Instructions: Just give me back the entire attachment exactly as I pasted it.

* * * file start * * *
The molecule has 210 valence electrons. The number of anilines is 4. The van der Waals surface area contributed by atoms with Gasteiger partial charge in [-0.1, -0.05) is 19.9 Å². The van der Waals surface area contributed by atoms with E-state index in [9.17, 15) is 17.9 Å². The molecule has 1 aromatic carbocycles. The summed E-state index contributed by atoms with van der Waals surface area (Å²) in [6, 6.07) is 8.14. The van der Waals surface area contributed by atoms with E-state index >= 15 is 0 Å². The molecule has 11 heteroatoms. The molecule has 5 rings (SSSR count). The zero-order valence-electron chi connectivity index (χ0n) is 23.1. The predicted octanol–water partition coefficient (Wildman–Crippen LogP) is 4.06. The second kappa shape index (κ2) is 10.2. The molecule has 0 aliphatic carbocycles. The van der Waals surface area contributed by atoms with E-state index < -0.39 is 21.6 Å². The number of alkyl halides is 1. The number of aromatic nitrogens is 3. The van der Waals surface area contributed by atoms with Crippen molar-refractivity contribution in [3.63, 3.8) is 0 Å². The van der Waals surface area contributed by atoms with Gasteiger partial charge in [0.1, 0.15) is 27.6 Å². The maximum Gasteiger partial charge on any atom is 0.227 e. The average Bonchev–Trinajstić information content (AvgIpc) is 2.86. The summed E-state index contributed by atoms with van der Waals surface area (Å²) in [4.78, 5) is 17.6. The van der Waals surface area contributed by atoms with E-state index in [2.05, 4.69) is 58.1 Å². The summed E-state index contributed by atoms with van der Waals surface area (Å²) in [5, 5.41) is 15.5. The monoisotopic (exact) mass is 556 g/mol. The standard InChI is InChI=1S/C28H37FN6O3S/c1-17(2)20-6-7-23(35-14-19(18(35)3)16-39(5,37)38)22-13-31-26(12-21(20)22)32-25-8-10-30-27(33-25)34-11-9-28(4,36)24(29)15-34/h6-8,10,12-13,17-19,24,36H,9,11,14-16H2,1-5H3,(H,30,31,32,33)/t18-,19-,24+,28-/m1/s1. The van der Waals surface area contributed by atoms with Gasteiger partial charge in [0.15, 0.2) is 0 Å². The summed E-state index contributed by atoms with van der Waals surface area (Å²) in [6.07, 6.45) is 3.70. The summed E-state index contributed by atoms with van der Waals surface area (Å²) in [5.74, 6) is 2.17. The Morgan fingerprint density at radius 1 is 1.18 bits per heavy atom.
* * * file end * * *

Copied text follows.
The molecule has 210 valence electrons. The number of anilines is 4. The van der Waals surface area contributed by atoms with Gasteiger partial charge in [-0.1, -0.05) is 19.9 Å². The van der Waals surface area contributed by atoms with E-state index in [9.17, 15) is 17.9 Å². The molecule has 1 aromatic carbocycles. The summed E-state index contributed by atoms with van der Waals surface area (Å²) in [6, 6.07) is 8.14. The van der Waals surface area contributed by atoms with E-state index >= 15 is 0 Å². The molecule has 11 heteroatoms. The molecule has 5 rings (SSSR count). The zero-order valence-electron chi connectivity index (χ0n) is 23.1. The predicted octanol–water partition coefficient (Wildman–Crippen LogP) is 4.06. The second kappa shape index (κ2) is 10.2. The molecule has 0 aliphatic carbocycles. The van der Waals surface area contributed by atoms with E-state index < -0.39 is 21.6 Å². The number of alkyl halides is 1. The number of aromatic nitrogens is 3. The van der Waals surface area contributed by atoms with Crippen molar-refractivity contribution in [3.63, 3.8) is 0 Å². The van der Waals surface area contributed by atoms with Gasteiger partial charge in [0.1, 0.15) is 27.6 Å². The maximum Gasteiger partial charge on any atom is 0.227 e. The average Bonchev–Trinajstić information content (AvgIpc) is 2.86. The summed E-state index contributed by atoms with van der Waals surface area (Å²) in [4.78, 5) is 17.6. The van der Waals surface area contributed by atoms with E-state index in [2.05, 4.69) is 58.1 Å². The summed E-state index contributed by atoms with van der Waals surface area (Å²) in [5, 5.41) is 15.5. The monoisotopic (exact) mass is 556 g/mol. The standard InChI is InChI=1S/C28H37FN6O3S/c1-17(2)20-6-7-23(35-14-19(18(35)3)16-39(5,37)38)22-13-31-26(12-21(20)22)32-25-8-10-30-27(33-25)34-11-9-28(4,36)24(29)15-34/h6-8,10,12-13,17-19,24,36H,9,11,14-16H2,1-5H3,(H,30,31,32,33)/t18-,19-,24+,28-/m1/s1. The van der Waals surface area contributed by atoms with Gasteiger partial charge in [0.15, 0.2) is 0 Å². The summed E-state index contributed by atoms with van der Waals surface area (Å²) in [6.07, 6.45) is 3.70. The summed E-state index contributed by atoms with van der Waals surface area (Å²) in [5.74, 6) is 2.17. The Morgan fingerprint density at radius 1 is 1.18 bits per heavy atom.